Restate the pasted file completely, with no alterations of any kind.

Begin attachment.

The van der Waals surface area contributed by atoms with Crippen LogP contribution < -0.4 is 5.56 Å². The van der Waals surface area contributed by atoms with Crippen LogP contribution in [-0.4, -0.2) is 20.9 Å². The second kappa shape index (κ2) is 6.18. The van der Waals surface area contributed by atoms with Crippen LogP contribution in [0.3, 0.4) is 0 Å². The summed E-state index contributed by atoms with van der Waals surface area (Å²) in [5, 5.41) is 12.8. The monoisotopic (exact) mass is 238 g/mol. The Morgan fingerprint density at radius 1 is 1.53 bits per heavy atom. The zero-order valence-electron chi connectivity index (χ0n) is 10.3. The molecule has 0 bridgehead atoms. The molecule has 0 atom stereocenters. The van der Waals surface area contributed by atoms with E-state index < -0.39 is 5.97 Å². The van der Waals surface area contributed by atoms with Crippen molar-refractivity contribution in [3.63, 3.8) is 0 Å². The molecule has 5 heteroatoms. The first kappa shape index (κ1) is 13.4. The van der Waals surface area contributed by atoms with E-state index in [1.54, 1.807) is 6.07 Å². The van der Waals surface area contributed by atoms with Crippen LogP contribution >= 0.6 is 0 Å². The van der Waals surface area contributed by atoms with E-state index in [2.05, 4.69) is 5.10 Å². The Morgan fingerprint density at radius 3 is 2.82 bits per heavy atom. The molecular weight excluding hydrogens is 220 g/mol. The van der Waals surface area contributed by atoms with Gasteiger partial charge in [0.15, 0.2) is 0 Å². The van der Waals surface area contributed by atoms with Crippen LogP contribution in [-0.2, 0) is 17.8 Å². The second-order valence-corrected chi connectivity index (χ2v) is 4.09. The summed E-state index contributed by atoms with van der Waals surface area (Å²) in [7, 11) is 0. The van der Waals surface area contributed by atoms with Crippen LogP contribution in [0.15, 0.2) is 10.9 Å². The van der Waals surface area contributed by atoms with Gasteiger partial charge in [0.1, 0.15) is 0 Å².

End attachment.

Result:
The van der Waals surface area contributed by atoms with Crippen LogP contribution < -0.4 is 5.56 Å². The van der Waals surface area contributed by atoms with Crippen LogP contribution in [-0.4, -0.2) is 20.9 Å². The second kappa shape index (κ2) is 6.18. The van der Waals surface area contributed by atoms with Crippen LogP contribution in [0.3, 0.4) is 0 Å². The summed E-state index contributed by atoms with van der Waals surface area (Å²) in [5, 5.41) is 12.8. The monoisotopic (exact) mass is 238 g/mol. The Morgan fingerprint density at radius 1 is 1.53 bits per heavy atom. The zero-order valence-electron chi connectivity index (χ0n) is 10.3. The molecule has 0 bridgehead atoms. The molecule has 0 atom stereocenters. The van der Waals surface area contributed by atoms with E-state index < -0.39 is 5.97 Å². The van der Waals surface area contributed by atoms with Crippen molar-refractivity contribution in [3.63, 3.8) is 0 Å². The molecule has 5 heteroatoms. The first kappa shape index (κ1) is 13.4. The van der Waals surface area contributed by atoms with E-state index in [1.54, 1.807) is 6.07 Å². The van der Waals surface area contributed by atoms with Crippen LogP contribution >= 0.6 is 0 Å². The van der Waals surface area contributed by atoms with E-state index in [2.05, 4.69) is 5.10 Å². The Morgan fingerprint density at radius 3 is 2.82 bits per heavy atom. The molecular weight excluding hydrogens is 220 g/mol. The van der Waals surface area contributed by atoms with Gasteiger partial charge in [0.15, 0.2) is 0 Å². The van der Waals surface area contributed by atoms with Crippen LogP contribution in [-0.2, 0) is 17.8 Å². The second-order valence-corrected chi connectivity index (χ2v) is 4.09. The summed E-state index contributed by atoms with van der Waals surface area (Å²) in [7, 11) is 0. The van der Waals surface area contributed by atoms with Crippen LogP contribution in [0.15, 0.2) is 10.9 Å². The van der Waals surface area contributed by atoms with Gasteiger partial charge in [0.1, 0.15) is 0 Å².